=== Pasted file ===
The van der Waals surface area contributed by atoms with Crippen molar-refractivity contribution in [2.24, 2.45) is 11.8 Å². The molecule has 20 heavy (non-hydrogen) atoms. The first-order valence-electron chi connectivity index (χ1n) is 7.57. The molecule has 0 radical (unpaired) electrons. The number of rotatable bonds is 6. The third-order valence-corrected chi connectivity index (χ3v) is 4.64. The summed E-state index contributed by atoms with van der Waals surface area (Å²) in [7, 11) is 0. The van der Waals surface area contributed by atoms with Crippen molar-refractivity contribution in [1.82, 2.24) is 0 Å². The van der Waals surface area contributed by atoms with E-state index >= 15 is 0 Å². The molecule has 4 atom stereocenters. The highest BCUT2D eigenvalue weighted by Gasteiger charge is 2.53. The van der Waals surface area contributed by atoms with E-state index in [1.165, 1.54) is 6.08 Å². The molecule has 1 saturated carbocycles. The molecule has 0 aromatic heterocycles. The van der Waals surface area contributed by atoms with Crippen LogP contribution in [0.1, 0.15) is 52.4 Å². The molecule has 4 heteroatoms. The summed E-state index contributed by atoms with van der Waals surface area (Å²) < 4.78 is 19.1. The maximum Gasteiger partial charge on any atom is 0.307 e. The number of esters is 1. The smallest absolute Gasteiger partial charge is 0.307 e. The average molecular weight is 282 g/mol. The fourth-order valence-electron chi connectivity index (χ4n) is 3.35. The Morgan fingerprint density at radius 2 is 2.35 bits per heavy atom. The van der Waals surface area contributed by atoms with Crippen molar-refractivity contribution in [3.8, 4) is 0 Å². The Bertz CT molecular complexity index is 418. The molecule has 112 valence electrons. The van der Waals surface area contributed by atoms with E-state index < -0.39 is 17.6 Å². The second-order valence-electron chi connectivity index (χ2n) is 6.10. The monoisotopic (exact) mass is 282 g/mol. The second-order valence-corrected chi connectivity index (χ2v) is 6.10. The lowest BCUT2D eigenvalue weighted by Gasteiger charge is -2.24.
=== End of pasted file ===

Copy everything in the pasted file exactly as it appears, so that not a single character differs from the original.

The van der Waals surface area contributed by atoms with Crippen molar-refractivity contribution in [2.24, 2.45) is 11.8 Å². The molecule has 20 heavy (non-hydrogen) atoms. The first-order valence-electron chi connectivity index (χ1n) is 7.57. The molecule has 0 radical (unpaired) electrons. The number of rotatable bonds is 6. The third-order valence-corrected chi connectivity index (χ3v) is 4.64. The summed E-state index contributed by atoms with van der Waals surface area (Å²) in [7, 11) is 0. The van der Waals surface area contributed by atoms with Crippen molar-refractivity contribution in [1.82, 2.24) is 0 Å². The van der Waals surface area contributed by atoms with E-state index >= 15 is 0 Å². The molecule has 4 atom stereocenters. The highest BCUT2D eigenvalue weighted by Gasteiger charge is 2.53. The van der Waals surface area contributed by atoms with E-state index in [1.165, 1.54) is 6.08 Å². The molecule has 1 saturated carbocycles. The molecule has 0 aromatic heterocycles. The van der Waals surface area contributed by atoms with Crippen LogP contribution in [0.1, 0.15) is 52.4 Å². The molecule has 4 heteroatoms. The summed E-state index contributed by atoms with van der Waals surface area (Å²) < 4.78 is 19.1. The maximum Gasteiger partial charge on any atom is 0.307 e. The number of esters is 1. The smallest absolute Gasteiger partial charge is 0.307 e. The average molecular weight is 282 g/mol. The fourth-order valence-electron chi connectivity index (χ4n) is 3.35. The Morgan fingerprint density at radius 2 is 2.35 bits per heavy atom. The van der Waals surface area contributed by atoms with Crippen molar-refractivity contribution in [3.8, 4) is 0 Å². The Bertz CT molecular complexity index is 418. The molecule has 112 valence electrons. The van der Waals surface area contributed by atoms with E-state index < -0.39 is 17.6 Å². The second-order valence-electron chi connectivity index (χ2n) is 6.10. The monoisotopic (exact) mass is 282 g/mol. The second-order valence-corrected chi connectivity index (χ2v) is 6.10. The lowest BCUT2D eigenvalue weighted by Gasteiger charge is -2.24.